Hyundai introduced a fresh new face in their local SUV range towards the end of 2020. The new Creta is a significant upgrade from the previous car, with eye-catching styling that mimics the latest Tucson and Santa Fe, as well as extensive feature upgrades.

When Hyundai introduced the first Creta locally four years ago, it was already an established model line-up in Europe. Named after the island of Crete, the Creta offered great value, a significant size premium over its competitors, and the proven reliability track record that comes with every Hyundai. It sold in substantial numbers back then too, establishing itself as a serious contender in what was already a burgeoning compact SUV segment.

While it wasn’t the most exciting compact SUV offering around, the Creta was a solid proposition, which even gave Hyundai’s own Tucson a run for its money back then.

With the new Creta, Hyundai has taken what was a great formula four years ago, and made significant improvements to the car’s looks, drive experience, and levels of interior comfort and standard tech.


Given the sheer number of competitors in its segment, any new model needs to ensure that it offers a wide enough spread, at a generous enough price point, to entice would-be buyers. The new Creta comes in five derivatives with two specification levels – Premium and Executive, with a 1.5-litre, naturally-aspirated petrol, a 1.5-litre turbocharged diesel, and a 1-4-litre turbocharged petrol engine as power options for the range. In turn, they are mated to different combinations of either a six-speed manual gearbox, a conventional six-speed automatic, a new six-speed intelligent variable transmission (IVT) that uses a chain belt and pulley system with an increased gear ratio span, or a seven-speed dual-clutch transmission. The front wheels drive all derivatives. We sampled only the TGDI version with its seven-speed dual-clutch at launch, but more about the drive a little later. First…


The new Creta is a fully-redesigned car inside and out. Hyundai deserves credit for substantially raising the Creta’s interior game. Firstly, the cabin is noticeably more spacious (the vehicle is longer and broader overall than its predecessor), with the neat, minimalistic fascia one of the Creta’s best features. 

Hyundai’s interior stylists have done a great job creating an elegant look that feels more premium than the car’s price point would suggest.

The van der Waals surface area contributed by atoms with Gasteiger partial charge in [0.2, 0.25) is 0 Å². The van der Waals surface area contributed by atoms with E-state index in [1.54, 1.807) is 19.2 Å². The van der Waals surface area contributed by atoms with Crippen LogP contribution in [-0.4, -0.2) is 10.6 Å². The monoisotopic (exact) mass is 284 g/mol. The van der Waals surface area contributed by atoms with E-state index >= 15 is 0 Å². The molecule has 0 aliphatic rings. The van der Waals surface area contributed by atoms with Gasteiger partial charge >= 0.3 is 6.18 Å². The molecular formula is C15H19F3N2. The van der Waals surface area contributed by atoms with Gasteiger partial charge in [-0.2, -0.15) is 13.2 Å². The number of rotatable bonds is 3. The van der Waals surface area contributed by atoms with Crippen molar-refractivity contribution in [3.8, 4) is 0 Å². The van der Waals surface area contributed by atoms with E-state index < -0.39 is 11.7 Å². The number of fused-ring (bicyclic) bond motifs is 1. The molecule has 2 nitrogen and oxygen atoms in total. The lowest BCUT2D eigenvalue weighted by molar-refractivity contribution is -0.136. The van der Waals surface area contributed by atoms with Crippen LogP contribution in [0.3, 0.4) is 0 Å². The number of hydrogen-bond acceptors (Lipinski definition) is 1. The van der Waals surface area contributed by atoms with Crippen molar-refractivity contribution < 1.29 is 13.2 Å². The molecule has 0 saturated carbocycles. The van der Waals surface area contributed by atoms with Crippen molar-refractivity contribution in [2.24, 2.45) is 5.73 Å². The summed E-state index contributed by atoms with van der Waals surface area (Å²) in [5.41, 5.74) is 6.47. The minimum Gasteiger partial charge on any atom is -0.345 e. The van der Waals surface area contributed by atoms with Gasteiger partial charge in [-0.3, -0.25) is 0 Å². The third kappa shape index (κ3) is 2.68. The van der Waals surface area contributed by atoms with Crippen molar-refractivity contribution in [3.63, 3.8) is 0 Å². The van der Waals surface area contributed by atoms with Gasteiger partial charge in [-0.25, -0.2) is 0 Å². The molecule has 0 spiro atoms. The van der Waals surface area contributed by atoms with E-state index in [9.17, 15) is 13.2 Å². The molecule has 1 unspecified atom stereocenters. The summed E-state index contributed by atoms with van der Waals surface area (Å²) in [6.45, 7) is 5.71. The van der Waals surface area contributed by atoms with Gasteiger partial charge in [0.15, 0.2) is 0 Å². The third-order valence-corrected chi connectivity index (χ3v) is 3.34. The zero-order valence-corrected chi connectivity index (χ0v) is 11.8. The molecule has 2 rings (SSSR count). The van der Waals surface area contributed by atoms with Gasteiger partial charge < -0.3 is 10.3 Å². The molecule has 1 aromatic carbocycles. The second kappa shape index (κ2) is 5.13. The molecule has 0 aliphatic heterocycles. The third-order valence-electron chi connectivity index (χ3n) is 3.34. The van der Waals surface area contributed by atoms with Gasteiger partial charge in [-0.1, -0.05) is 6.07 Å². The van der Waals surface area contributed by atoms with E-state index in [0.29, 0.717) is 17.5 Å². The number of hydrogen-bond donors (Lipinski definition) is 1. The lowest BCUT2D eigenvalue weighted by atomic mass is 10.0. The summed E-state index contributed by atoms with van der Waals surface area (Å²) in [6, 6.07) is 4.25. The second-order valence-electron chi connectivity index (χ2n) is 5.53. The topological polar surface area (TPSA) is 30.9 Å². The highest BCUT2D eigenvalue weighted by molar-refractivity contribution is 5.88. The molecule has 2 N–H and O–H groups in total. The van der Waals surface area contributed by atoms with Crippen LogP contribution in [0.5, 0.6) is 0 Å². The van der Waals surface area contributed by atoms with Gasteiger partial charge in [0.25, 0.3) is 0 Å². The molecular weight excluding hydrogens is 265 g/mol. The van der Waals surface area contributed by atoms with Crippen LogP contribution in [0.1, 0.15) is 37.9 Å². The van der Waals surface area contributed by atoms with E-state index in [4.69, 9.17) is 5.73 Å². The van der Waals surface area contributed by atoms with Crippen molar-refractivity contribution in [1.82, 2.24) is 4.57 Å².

In the range-topping 1.4 TDGI, the seats are a striking black leather and red contrast stitching combo. Premium versions get grey and black cloth finishing, while the Executive versions sport grey and black leather. The driver seat, while height-adjustable, feels a little too firm for my tastes. However, the raised seating position, combined with the convenience of telescopic and height adjustment of the steering wheel, does grant the driver a commanding view of the road. Large windows all-around ensure that the car has very few problematic blind spots.

Apart from Apple CarPlay and Android Auto across the range, a multifunction steering wheel with remote control buttons for the 8” infotainment system, trip computer and cruise control, and a wireless charging pad are found in the Executive derivatives.

Connectivity to the infotainment system is via a USB connection in the centre console, while the new Creta also has an extra 12V power socket and a USB charging socket for rear passengers. Passengers in the rear also get their own air vents for the Creta’s manual air conditioner.

Manoeuvring the new Creta in tight spaces is made easy with the rear park assist sensors and camera, displayed on the infotainment system’s screen.


Front and side airbags for the driver and front passenger, and two curtain airbags that offer protection for rear passengers are part of the new Creta Executive derivative’s safety package. Unfortunately, the side and curtain airbags don’t make it into the Premium version, which has only two airbags for the front passengers.

ISOFIX child seat attachments are standard in all derivatives, while ESC is standard across the range, and a tyre pressure monitoring system gives an early warning should a tyre run flat.


We sampled a combo of road surfaces during the car’s launch on the Highveld. Hyundai has made noticeable improvements to overall NVH (noise, vibration and harshness) levels compared to the previous car. The McPherson strut front set-up, with coupled torsion beam axle for the rear wheels, accentuates the car’s firm ride on different surfaces.

The new 1.4-litre turbo petrol engine in the flagship derivative delivers 103 kW peak power at 6,000 r/min, and 242 Nm maximum torque between 1,500 and 3,200 r/min.

Although the tested derivative offers a favourable power comparison to most of its competition, its seven-speed dual-clutch deserves a lot of credit for the car’s spirited driving feel. After Volkswagen Group’s stunning dual-clutch ‘box (fitted to the 1.4 TSI T-Roc competitor), this has to be the best dual-clutch transmission out there.

A tad lower down the ladder, the new turbodiesel generates 85 kW peak power at 4,000 r/min, and 250 Nm of torque between 1,500 and 2,750 r/min, delivering power in the Creta 1.5 Executive Diesel, and is coupled with the six-speed automatic transmission. The Creta 1.5 Executive gets the new IVT transmission and 1.5-litre naturally aspirated engine (85 kW of power at 6,300 r/min and 144 Nm at 4,500 r/min), which also does duty in the entry-level Creta 1.5 Premium (six-speed manual transmission).


The new Creta is set to continue Hyundai’s run of success with the previous generation car (they sold just shy of 15,000 units in the past). As I recommended four years ago, it is worth a second and even third look if you need a unique, reliable, and value-for-money compact SUV. Current challengers include any of the Kia Seltos, Volkswagen T-Roc, Honda HR-V, and Nissan Qashqai ranges.


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